Tajikistan also borders Afghanistan, Uzbekistan, and China, while Kyrgyzstan also shares borders with Kazakhstan, Uzbekistan, and China -- all countries that are much larger, more populous, and far better armed than the small militaries in Kyrgyzstan and Tajikistan.

These similarities give the countries reasons to work together and have good relations.

But after this latest round of fighting, any kinship that existed has been lost as there are feelings among the Kyrgyz that Tajikistan has attacked Kyrgyzstan, inflicted losses, and that Kyrgyzstan did little to stop it.

And that has angered many Kyrgyz citizens.

Most messages of condolence from other countries have been directed toward Kyrgyzstan, though Bishkek cannot count on more than that, as questions are being raised about how the situation turned out so badly and who among government officials is to blame.

Kamchybek Tashiev, the head of Kyrgyzstan’s State Committee for National Security, on the Kyrgyz-Tajik border on May 2
Kamchybek Tashiev, the head of Kyrgyzstan’s State Committee for National Security, on the Kyrgyz-Tajik border on May 2

On May 1, the head of Kyrgyzstan’s State Committee for National Security (UKMK), Kamchybek Tashiev, and his Tajik counterpart, Saymumin Yatimov, met in Kyrgyzstan’s border province of Batken and signed a deal cementing a cease-fire and withdrawing all forces back to their home bases.

Tashiev is a longtime friend of new Kyrgyz President Sadyr Japarov; his appointment as head of the UKMK owes much to this relationship.

Tashiev said on May 2 that Kyrgyzstan would not make any claims for compensation from Tajikistan for damage done to property in Kyrgyzstan. He added that an agreement on demarcating another 112 kilometers of the border would be ready by May 9.

That would be welcome news, as the root of these violent conflicts are almost always related to a dispute over the shared border, with some 450 kilometers of the 970-kilometer Kyrgyz-Tajik frontier still not demarcated.

But Tashiev has a recent history of prematurely declaring progress on border issues.

After a visit to Uzbekistan in late March, he said the border issue with Uzbekistan was resolved “100 percent.” But that quickly fell apart when villagers on the Kyrgyz side of the border refused to accept proposed land swaps included in the agreement.

Tashiev has also said there was information prior to the April 28-30 fighting that the border situation was worsening, suggesting he knew what could happen but did nothing to prevent it.

Tashiev also failed to explain exactly why he left Kyrgyzstan on April 28. The trip was reportedly to seek medical treatment abroad, though some social-media comments suggested that he traveled to Spain, where his son celebrated a birthday.

There could also be disappointment among Kyrgyz in the country's new president.

Japarov came to power with populist messages about a Kyrgyzstan that was going to be stronger, something that appealed to his many nationalist supporters.

He has already appeared on state television appealing for calm and a return to good ties with Tajikistan, an indication that Kyrgyzstan is going to just have to accept what happened along the border and move on.

Tajik President Emomali Rahmon visited the Vorukh exclave near the Kyrgyz border in early April.
Tajik President Emomali Rahmon visited the Vorukh exclave near the Kyrgyz border in early April.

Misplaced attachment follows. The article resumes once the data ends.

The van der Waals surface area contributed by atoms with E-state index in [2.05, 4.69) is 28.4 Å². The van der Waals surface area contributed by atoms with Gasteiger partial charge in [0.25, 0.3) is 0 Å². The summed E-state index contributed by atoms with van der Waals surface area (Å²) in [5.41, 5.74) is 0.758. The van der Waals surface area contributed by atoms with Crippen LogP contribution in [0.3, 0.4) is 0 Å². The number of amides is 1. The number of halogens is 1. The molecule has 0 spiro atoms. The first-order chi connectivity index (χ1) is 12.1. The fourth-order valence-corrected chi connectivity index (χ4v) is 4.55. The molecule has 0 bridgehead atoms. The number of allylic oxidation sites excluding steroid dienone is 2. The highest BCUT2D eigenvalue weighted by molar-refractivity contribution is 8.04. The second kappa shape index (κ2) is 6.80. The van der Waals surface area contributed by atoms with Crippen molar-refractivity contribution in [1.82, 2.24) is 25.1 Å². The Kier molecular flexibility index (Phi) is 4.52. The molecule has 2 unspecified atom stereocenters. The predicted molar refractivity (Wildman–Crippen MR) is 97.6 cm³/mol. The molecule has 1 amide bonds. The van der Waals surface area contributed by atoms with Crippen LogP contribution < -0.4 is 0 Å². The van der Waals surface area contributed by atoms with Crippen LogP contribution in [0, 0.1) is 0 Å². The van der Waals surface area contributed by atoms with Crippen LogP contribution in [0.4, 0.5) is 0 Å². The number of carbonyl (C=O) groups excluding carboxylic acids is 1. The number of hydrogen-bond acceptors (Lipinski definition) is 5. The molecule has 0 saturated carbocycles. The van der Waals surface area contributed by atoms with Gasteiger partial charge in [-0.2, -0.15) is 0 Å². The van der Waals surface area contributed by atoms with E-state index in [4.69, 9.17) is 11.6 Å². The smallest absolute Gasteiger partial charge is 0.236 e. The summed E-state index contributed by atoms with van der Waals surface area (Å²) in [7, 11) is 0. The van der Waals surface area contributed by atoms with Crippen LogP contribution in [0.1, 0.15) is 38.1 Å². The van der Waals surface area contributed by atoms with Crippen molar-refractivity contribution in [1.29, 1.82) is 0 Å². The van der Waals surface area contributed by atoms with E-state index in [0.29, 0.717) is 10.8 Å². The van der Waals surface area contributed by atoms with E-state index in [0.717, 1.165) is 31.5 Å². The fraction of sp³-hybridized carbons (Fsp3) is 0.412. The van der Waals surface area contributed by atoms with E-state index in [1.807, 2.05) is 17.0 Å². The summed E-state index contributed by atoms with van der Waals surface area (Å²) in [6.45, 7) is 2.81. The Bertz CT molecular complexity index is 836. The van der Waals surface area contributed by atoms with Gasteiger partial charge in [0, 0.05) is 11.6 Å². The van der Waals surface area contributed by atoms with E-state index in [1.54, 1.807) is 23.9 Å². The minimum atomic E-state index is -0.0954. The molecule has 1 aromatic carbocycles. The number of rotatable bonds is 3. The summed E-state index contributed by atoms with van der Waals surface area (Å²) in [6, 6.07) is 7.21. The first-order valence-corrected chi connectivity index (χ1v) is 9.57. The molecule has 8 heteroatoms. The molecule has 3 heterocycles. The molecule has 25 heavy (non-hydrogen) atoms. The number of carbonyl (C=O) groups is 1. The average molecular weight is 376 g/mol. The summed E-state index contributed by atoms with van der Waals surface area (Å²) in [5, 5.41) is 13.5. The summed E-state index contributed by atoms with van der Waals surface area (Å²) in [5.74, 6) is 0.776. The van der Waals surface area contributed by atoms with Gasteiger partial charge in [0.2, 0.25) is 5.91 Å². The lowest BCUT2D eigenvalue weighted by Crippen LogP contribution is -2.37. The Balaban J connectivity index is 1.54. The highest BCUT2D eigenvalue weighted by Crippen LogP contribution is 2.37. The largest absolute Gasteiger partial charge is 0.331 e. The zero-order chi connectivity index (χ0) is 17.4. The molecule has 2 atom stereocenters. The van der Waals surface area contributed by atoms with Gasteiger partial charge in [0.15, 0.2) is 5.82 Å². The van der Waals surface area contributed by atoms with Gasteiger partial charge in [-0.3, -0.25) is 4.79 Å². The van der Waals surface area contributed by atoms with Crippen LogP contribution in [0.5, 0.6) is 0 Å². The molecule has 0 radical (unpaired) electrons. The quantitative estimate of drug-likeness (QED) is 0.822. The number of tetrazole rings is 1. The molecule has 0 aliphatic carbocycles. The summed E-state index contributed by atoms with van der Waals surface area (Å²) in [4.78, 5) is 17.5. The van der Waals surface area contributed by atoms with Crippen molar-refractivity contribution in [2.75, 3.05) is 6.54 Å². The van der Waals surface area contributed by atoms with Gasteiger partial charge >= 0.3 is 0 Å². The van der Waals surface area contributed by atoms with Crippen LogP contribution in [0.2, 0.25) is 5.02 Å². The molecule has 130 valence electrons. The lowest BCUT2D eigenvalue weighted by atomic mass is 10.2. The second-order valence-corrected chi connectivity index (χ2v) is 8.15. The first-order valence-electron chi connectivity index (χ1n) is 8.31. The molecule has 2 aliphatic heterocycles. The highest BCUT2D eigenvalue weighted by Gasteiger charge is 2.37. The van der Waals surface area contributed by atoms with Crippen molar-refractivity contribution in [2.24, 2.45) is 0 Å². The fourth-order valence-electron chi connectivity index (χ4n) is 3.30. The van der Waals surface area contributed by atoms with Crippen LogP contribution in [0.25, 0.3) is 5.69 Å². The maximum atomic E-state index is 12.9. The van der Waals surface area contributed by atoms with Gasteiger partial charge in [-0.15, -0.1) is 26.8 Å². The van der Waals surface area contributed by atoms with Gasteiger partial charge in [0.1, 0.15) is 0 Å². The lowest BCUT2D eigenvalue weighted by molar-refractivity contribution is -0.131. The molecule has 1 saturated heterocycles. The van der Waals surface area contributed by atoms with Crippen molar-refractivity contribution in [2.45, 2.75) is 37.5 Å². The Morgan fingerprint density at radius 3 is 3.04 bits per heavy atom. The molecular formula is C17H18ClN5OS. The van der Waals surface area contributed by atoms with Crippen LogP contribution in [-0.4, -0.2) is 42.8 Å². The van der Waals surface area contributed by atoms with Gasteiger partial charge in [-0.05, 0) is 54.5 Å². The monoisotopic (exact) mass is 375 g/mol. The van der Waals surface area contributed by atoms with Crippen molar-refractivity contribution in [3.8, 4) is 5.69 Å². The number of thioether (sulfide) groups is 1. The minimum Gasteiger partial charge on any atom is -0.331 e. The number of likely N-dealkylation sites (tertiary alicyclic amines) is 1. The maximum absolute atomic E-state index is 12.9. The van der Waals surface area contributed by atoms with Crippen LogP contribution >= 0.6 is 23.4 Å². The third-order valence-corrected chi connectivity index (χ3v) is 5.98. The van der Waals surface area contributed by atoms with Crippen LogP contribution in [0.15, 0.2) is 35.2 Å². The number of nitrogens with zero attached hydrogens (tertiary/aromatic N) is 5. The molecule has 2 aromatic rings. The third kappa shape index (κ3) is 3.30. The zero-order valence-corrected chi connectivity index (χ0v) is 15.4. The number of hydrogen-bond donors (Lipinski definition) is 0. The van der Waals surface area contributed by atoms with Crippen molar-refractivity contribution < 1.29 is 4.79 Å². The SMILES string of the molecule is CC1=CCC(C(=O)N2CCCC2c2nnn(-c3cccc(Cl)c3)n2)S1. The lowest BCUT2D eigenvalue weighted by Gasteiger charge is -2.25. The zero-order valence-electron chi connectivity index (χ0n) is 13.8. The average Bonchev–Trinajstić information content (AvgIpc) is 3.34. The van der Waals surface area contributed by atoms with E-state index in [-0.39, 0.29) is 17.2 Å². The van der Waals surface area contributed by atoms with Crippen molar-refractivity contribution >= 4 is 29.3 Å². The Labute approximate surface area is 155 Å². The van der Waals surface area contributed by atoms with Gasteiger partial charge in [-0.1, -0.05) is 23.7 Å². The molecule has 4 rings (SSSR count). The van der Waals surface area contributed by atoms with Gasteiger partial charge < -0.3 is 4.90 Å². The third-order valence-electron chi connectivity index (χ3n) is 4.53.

It will not help that another rumor going around Kyrgyzstan and Tajikistan is that Tajik President Emomali Rahmon initially refused to take Japarov’s phone calls after the fighting started.

Japarov and other officials have also pledged to fund reconstruction in the region and to restore communities devastated by the violence. Already deeply in debt, it will be tricky for Japarov to keep this promise and still attend to the country’s arrears.

It is difficult to see where Kyrgyz authorities will find funding to completely rebuild homes, gas stations, stores, schools, and other structures damaged or destroyed in the fighting. They also must compensate people for the loss of their livestock, something that has not yet been discussed.

All of this comes as a host of other problems besets Kyrgyzstan, from growing unemployment and rising inflation to a drought and economic issues related to the coronavirus pandemic.

Meanwhile, in Tajikistan, the unpopular autocratic president seems ready to gain from the latest outcome of the border battles in which his military appeared to act strongly.

Rahmon has worked for years to crush independent media and opposition groups. In the process, his family has amassed a fortune in a country where the average monthly salary is less than $100.

Furthermore, the nearly 70-year-old Rahmon has been grooming his oldest son, Rustam, to take over the presidency, hoping the succession will be accepted by Tajiks.

The recent events along the border provided an unexpected moment of approval that could both ease and accelerate his move toward creating a dynasty in Tajikistan.

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About This Blog

Qishloq Ovozi is a blog by RFE/RL Central Asia specialist Bruce Pannier that aims to look at the events that are shaping Central Asia and its respective countries, connect the dots to shed light on why those processes are occurring, and identify the agents of change.

Content draws on the extensive knowledge and contacts of RFE/RL's Central Asian services but also allow scholars in the West, particularly younger scholars who will be tomorrow’s experts on the region, opportunities to share their views on the evolving situation at this Eurasian crossroad.

The name means "Village Voice" in Uzbek. But don't be fooled, Qishloq Ovozi is about all of Central Asia.